From the beginning, Warner sexually abused the troubled adolescent, who spent several years attempting, ineffectually, to escape from his abuser. After graduating from high school in Tucson, Ray accepted a scholarship to the University of Chicago, much against the wishes of his mother, who appeared occasionally in the picture, as well as those of Warner. In Chicago Ray finally freed himself from the abusive pattern.

The memoir provides a heartrending portrait of a succession of dysfunctional relationships, in most of which Ray, or his sister Ellen, emerge as victims or scapegoats. One of these is an intense experience with a sadistic writing instructor named Lowney Handy, who ran a writers’ colony in Illinois, and who may (or may not) have tried to murder David Ray. The book ends with a tension-filled reunion in 1966 between Ray and his biological father, after the young man had successfully completed graduate school and begun his career as a poet and teacher. The old man was just as hurtful as ever, and, reflecting on that last visit and his relationship with his father, Ray recalls some lines from Rilke: it was "so cloudy that I cannot understand / this figure as it fades into the background."

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Dear Nobody

Doherty, Berlie

Last Updated: Aug-16-2006
Annotated by:
McEntyre, Marilyn

Primary Category: Literature / Fiction

Genre: Novel for Young Adults

Summary:

Helen and Chris are seventeen, living in Sheffield, England, and preparing for their exams in English and music. Both look forward to university and to careers they love. They also love each other. When Helen finds she’s pregnant, she keeps it a secret for awhile.

She and Chris visit with Chris’s tough but sympathetic aunt, who had an abortion years ago. When Helen’s mother finds out, she urges Helen to have an abortion, makes an appointment, signs her in at the hospital, but Helen leaves. Her mother forbids Chris to see her unless he plans to marry her.

Helen begins a series of letters to her unborn baby, chronicling the lonely and also strangely exciting months of pregnancy, decision-making, altered relationship with family and with Chris. (Among other things, she learns that her mother was born out of wedlock, at a time when illegitimacy was a serious social stigma, which accounts in part for her harshness toward Helen now.) Helen addresses her letters to "Dear Nobody," since so many around her who urge abortion want to convince her that what’s in her body isn’t a person.

Chris goes on a hiking trip to France, passes his A-level exams, meets a new girl who is interested in him, and prepares for university, all the time missing Helen. The day she has the baby, he breaks the barrier of silence and bikes to the hospital to meet his daughter. With no clear decisions for the future, the two open a new door at least to friendship and commitment to care for the child.

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Dancing with Elvis

Stephenson, Lynda

Last Updated: Aug-15-2006
Annotated by:
McEntyre, Marilyn

Primary Category: Literature / Fiction

Genre: Novel for Young Adults

Summary:

Fifteen-year-old Frankilee's sense of justice leads her to conspire with her mother to kidnap Angelica Musseldorf from a home where there is every evidence she has been consistently beaten and abused. With reluctant cooperation from her father, they take the girl in, confront the parents, and install her in Frankilee's room for an indefinite stay. Angelica, who asks to be called Angel, is not only scarred, but needy--indeed, over time, demanding. As her parents shower her new roommate with attention, clothing, lessons, Frankilee struggles with her deepening resentments. She confides them to Wanita, the family cook, an African American whose long service to the family has given her a place of special affection.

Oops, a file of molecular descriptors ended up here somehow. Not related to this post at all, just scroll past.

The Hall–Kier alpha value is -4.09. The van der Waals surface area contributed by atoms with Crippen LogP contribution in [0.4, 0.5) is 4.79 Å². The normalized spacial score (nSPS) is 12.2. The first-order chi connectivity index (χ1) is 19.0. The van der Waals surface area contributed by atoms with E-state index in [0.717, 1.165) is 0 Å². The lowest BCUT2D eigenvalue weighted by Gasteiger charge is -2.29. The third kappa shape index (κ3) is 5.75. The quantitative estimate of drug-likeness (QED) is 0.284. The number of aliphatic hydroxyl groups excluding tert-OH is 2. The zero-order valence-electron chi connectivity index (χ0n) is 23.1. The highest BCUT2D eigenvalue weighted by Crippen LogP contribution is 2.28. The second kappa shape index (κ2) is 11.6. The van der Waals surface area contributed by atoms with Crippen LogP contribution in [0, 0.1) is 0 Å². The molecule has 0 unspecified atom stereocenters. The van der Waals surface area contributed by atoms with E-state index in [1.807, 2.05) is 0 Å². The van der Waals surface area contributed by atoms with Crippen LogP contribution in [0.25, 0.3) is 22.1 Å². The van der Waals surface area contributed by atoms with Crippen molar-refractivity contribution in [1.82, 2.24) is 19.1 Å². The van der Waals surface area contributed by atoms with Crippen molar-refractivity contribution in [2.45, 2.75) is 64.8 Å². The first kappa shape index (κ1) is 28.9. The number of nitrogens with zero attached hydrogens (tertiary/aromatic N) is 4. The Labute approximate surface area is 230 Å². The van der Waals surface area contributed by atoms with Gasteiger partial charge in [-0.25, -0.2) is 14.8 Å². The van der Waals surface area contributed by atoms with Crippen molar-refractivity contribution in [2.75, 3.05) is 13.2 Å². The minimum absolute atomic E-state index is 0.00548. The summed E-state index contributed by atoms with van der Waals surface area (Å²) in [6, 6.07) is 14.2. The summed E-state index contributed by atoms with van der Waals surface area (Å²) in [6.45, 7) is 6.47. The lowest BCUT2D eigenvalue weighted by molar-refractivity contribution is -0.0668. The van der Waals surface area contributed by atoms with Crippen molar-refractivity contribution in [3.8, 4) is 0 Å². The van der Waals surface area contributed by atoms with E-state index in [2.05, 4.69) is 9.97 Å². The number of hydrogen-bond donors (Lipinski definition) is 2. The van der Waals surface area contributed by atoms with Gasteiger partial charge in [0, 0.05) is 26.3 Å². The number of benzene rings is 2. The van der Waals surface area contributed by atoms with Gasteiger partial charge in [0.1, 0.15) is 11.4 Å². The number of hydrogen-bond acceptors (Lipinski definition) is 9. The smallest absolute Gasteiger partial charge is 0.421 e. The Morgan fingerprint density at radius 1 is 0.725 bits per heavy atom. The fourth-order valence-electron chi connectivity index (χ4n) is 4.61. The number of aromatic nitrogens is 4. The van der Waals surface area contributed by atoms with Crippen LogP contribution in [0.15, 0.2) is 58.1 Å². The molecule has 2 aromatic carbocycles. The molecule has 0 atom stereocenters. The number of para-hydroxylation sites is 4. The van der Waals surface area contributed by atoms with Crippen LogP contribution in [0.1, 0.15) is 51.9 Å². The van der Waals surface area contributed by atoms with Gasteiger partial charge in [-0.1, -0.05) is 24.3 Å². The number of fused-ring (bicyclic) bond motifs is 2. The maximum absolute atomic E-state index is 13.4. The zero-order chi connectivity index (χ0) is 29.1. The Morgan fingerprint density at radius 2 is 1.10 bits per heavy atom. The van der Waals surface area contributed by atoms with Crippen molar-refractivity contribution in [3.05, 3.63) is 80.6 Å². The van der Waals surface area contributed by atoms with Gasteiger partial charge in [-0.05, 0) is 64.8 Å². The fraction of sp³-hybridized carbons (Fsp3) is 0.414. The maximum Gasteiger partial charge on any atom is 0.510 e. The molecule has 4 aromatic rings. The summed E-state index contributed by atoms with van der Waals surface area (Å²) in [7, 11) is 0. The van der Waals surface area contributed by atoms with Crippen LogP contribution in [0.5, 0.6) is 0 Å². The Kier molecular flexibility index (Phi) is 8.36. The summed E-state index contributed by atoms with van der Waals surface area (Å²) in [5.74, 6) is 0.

When Wanita's son is killed in an accidental shooting, Wanita abandons the family for a time; she returns, sorrowful, but steady, to see Frankilee through her own trauma. Suspicions aroused, Frankilee decides to do some detective work with the help of a reluctant boyfriend, and discovers that Angel's "parents" are an aunt and uncle with a criminal record in fraud; they have staged abuse in order to situate their orphaned niece with unsuspecting families of means who will take on the expense of her upbringing and education. In her efforts to expose the fraud, Frankilee is attacked by the aunt who is, in fact, violent, but she survives with some stitches and a sobering sense of what it might mean to be both kind and discerning in offering help.

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Balancing Acts

Schwartz, Lynne Sharon

Last Updated: Aug-15-2006
Annotated by:
McEntyre, Marilyn

Primary Category: Literature / Fiction

Genre: Novel

Summary:

Max, who has lost his wife after a long life and career together as circus acrobats, reluctantly retires to an assisted living home. There he finds unexpected friendship first in his neighbor, Lettie, a widow who has a gift for uncomplicated kindness, and Alison, a thirteen-year-old he meets when he gives juggling and stunt lessons at the local junior high. The unhealed ache of his wife's slow death from cancer makes Max skittish about opening his heart to either of them, though Lettie offers him patient companionship and Alison, full of adolescent restlessness, unfocused intelligence, and need, desperately wants something of the grandfatherly good humor and wit she finds in Max.